I must not complain
Just this morning, I complained that I had forgotten the night before to empty my dishwasher.
As I stared into a machine full of sparkling clean dishes, ready to be stacked into the cupboard, memories of growing up in Branch in the 1950s came to mind. My mother, caring for a family of nine, had no dishwasher. Heck, she didn’t even have indoor plumbing. Without the convenience of electricity, every drop of hot water had to be heated in a boiler on the big wood stove. I can picture it now, the large aluminum pan of steaming water.
For the life of me, I cannot remember any dishwashing liquid. It simply did not exist in our household when I was a child. Good old Sunlight Soap and a box of Rinso or Surf were the cleaning agents of choice. After a complete Sunday dinner with salt beef and cabbage, clearing it all up was no walk in the park. My sisters and I argued so much about washing dishes that sometimes we came to blows. I must try to remember this the next time I groan about an unloaded dishwasher.
With an automatic washer and dryer sitting side by side in my basement, I still find myself uttering mild expletives regarding dirty towels and dishcloths and the like. If I miss a few wash days, I mutter to myself about where all the dirty clothes come from. Then I wonder to God how my poor mother kept us all clean with no running water. Every ounce of water had to be lugged from outdoors. Getting clothes clean was difficult enough, but getting them dry could be next to impossible. With the propensity for fog in St. Mary’s Bay, no wonder clothes were always strung from one end of the kitchen to the other.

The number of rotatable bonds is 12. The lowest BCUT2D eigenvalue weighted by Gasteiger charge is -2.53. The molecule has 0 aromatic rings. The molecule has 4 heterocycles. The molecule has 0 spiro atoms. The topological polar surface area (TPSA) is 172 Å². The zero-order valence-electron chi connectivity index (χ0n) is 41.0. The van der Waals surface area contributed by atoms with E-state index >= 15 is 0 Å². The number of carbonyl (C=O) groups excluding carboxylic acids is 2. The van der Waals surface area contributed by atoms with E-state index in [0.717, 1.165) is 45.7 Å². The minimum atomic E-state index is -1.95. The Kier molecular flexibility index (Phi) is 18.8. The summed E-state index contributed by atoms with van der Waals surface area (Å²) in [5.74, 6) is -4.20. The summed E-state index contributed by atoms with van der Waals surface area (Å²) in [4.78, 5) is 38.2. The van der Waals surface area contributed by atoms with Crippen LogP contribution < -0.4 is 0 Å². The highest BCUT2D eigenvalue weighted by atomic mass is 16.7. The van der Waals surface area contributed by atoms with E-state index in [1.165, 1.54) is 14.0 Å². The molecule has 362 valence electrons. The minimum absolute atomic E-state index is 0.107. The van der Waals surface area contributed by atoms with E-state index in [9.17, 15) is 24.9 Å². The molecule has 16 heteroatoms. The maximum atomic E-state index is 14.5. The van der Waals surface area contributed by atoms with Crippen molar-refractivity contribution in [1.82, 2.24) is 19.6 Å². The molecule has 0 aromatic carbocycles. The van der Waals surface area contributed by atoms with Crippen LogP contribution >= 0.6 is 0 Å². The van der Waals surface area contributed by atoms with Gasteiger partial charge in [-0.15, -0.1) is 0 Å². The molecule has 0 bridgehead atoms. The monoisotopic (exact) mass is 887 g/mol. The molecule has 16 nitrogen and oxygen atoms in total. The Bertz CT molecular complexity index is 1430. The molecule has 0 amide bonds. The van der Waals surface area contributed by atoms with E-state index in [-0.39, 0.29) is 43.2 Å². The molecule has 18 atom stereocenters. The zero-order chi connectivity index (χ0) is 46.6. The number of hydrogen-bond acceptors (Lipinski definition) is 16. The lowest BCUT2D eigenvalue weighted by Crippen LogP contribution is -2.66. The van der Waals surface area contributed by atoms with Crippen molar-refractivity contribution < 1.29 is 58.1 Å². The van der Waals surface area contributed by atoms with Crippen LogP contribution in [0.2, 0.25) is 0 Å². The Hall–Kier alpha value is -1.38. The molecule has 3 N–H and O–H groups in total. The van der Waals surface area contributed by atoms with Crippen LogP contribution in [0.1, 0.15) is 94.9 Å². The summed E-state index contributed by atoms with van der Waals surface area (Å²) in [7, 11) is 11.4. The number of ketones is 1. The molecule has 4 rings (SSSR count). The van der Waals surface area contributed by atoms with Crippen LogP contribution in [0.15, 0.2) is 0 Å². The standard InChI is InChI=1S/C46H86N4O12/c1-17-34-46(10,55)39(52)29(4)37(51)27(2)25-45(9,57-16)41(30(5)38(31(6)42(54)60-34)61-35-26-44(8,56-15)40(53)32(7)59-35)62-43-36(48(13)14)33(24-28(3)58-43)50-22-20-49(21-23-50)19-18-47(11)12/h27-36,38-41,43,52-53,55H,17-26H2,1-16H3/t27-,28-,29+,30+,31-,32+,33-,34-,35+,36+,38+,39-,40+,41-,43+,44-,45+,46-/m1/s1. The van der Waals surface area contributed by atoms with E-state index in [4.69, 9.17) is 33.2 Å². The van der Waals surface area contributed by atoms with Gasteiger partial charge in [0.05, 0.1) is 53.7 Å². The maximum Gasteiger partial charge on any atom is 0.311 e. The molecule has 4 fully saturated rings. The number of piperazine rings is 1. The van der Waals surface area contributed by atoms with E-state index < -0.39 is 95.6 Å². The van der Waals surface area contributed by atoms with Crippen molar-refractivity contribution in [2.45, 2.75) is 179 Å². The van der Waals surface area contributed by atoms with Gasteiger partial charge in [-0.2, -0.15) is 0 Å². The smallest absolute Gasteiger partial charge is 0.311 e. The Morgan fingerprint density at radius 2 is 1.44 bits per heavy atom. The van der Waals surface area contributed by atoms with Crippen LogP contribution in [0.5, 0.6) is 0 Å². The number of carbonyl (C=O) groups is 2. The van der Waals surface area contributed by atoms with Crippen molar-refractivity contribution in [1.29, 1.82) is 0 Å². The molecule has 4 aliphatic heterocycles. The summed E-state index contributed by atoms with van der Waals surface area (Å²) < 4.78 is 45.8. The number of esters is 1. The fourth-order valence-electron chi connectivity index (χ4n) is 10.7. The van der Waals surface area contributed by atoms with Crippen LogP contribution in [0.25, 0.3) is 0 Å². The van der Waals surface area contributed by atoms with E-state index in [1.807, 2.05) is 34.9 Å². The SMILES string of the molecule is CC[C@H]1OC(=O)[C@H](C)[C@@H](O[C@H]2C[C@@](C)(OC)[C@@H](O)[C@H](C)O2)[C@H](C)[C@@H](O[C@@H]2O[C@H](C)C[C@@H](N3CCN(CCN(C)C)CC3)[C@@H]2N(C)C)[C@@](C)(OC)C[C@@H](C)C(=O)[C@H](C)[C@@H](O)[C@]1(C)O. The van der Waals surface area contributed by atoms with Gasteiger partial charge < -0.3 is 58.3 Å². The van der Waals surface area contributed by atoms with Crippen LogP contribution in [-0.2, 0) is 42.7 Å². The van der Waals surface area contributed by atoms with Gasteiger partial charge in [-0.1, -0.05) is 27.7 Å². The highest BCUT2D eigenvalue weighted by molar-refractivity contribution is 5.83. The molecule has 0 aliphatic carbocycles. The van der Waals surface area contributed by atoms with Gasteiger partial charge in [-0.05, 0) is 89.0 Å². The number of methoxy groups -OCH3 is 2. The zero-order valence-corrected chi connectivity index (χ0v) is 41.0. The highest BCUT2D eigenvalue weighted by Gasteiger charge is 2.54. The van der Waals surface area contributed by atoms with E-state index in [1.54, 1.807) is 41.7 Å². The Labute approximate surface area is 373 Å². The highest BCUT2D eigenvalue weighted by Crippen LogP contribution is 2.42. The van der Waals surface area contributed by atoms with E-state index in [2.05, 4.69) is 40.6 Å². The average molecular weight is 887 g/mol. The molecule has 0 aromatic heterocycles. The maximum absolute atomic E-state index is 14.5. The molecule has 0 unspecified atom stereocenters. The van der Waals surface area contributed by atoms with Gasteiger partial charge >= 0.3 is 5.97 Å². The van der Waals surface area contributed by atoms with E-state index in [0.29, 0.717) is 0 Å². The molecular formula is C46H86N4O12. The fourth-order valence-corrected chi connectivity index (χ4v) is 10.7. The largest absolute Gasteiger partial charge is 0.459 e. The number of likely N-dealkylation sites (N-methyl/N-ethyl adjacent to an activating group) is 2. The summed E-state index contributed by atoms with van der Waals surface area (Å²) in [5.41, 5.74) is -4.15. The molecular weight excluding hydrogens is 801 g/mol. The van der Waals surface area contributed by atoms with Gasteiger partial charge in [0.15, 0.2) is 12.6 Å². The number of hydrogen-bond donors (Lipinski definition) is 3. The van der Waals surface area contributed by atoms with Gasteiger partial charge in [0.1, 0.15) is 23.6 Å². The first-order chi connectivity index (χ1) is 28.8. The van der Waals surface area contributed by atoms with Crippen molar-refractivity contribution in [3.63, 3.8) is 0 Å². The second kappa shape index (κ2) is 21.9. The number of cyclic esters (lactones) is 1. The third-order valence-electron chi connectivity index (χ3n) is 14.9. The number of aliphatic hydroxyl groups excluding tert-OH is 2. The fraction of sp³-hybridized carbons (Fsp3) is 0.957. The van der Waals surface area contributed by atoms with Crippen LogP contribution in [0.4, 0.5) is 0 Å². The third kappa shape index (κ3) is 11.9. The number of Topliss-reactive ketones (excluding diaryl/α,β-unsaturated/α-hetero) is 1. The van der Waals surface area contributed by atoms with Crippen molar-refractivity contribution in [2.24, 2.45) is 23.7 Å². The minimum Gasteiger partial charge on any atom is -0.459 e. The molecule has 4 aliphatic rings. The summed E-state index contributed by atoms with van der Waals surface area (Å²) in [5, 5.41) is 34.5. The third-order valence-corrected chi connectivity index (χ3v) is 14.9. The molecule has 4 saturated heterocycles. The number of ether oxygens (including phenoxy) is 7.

Because there was always a baby in the house, flannel diapers and little nighties took priority over everything else. And winter time was deadly! I often wonder what I would do now if I had to face a clothesline full of laundry, frozen as stiff as a poker. The amazing thing was that no matter how frozen our article of clothing was one day, the next day it would be ready for wearing. Looking back on it now, I am filled with appreciation and awe for my mother, and I remind myself to thank God for those people who invented automatic appliances.
I picture my mother on her knees, scrubbing the canvas floor, and then allowing me and a crowd of my friends to trample all over it in our boots. Here I am with sweepers and Swiffers and vacuums and machines that almost clean on their own. I spend a small fortune on Mr. Clean, Pine Sol and similar products. Yet, I question why my floors are not shiny and spotless, and the answer evades me.
And then there was bread, delicious, golden-crusted bread, which was a staple in every house. No matter how tired or how pregnant my mother was, there were times when midnight would find her up to her elbows in dough. In the dead of winter, the precious dough would have to be wrapped tightly to prevent freezing. Baking it, the next day, meant keeping lots of dry wood next to the big Findlay Oval range. With a sharp stab of conscience, I now realize how I took for granted, the enticing smell of those lovely loaves of manna. Yet, I have the audacity to grumble when the bread truck is late or the store is out my favourite brand. Worst of all, I haven’t baked my own bread in years.
I have come to a reasonable conclusion, however. I will never be as good a housekeeper as the generation of women before me, and as the title indicates, I must not complain.